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Tuesday, November 16, 2010

Early Morning in the Atlas

I woke minutes before my alarm went off this morning. As it began its incessant beeping next to my head, I stirred beneath my warm mound of blankets and swore softly. 7:00 am is early, especially here in the High Atlas at the beginning of winter. But knew I had to get up this time; I wanted to run. I remember the last time I really ran, a full year ago, barefoot on the beach in North Carolina as the sun rose sluggishly above the breakers and seabirds wheeled, crying above the surf, searching for breakfast. I ran a couple of times at the beginning of my service here, slowly and painfully between spells of illness. But now I have been well for almost a month and can feel my strength slowly returning. It is time to go again.


I pull on an 80s style tracksuit that I bought at the market a few weeks ago, and a baseball cap with the Colorado flag on it, and pound down my front stairs to the street. I open the door slowly to silence and stillness. It is bitterly cold and my breath turns to steam in the air before me. No one is in sight, most everybody is still asleep at this time of morning. I lock the door behind me and walk to the edge of the fields, where I begin to run. Frost covers the ground in a thick blanket of silver, every blade of grass or ploughed furrow of earth made ethereal and ghostlike. The morning sun blazes on the mountain tops above the village, but the valley floor where I stand is still thick with cold and shadow. The only sound in I can hear is the pounding of my feet on the pavement and the rhythm of my breathing.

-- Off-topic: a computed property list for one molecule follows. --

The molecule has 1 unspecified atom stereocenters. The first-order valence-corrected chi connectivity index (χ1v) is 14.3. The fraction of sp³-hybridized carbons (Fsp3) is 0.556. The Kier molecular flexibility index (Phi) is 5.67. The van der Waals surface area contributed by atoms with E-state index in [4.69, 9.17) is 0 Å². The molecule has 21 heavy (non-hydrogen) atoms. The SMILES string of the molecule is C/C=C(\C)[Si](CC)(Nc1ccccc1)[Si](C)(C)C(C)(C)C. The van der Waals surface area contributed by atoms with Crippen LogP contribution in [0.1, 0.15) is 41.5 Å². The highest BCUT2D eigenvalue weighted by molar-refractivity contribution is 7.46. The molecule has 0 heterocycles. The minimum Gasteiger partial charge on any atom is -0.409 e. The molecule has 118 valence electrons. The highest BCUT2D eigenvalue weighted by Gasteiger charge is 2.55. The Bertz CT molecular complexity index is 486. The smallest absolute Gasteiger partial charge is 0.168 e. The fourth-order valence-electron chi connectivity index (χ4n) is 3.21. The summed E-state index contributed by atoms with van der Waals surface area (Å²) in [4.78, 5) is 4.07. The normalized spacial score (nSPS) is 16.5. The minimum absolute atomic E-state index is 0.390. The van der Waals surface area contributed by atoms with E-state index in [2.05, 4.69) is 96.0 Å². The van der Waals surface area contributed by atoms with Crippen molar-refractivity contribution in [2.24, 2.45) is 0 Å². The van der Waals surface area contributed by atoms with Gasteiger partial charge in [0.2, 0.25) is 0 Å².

Across the wide swath of the fields, another small village is perched on a long fin of dark stone. Smoke trails from the stove pipes of several of the mud houses and rolls across the grounds, the cold making it impossible to rise. Everywhere holds the air of sleep and perfect peace. Out across the fields a lone farmer slowly makes his way out to his land. He is a small dark figure against the silver frost and the bone-white trunks of the bare poplars that grow along the River Melloul.

The sun begins to shine over the summit of the folded mountain and I watch as morning and warmth comes slowly to the valley. Later, on my roof, I stretch and drink a cup of coffee. The frost is melting from the fields and color is slowly returning to my village. Down below a group of children chases a pair of Storks, their feet pounding on the bare ground; they laugh as the Storks float upward and away, like great kites against the mountain backdrop. The smoke is rising now, forming neat plumes above the village near the river; spiraling, twisting, and dissipating in the warming air. Soon all is as usual in my village in the Atlas, the sun has come and the light is the even and constant gold of Fall. This was worth waking up for.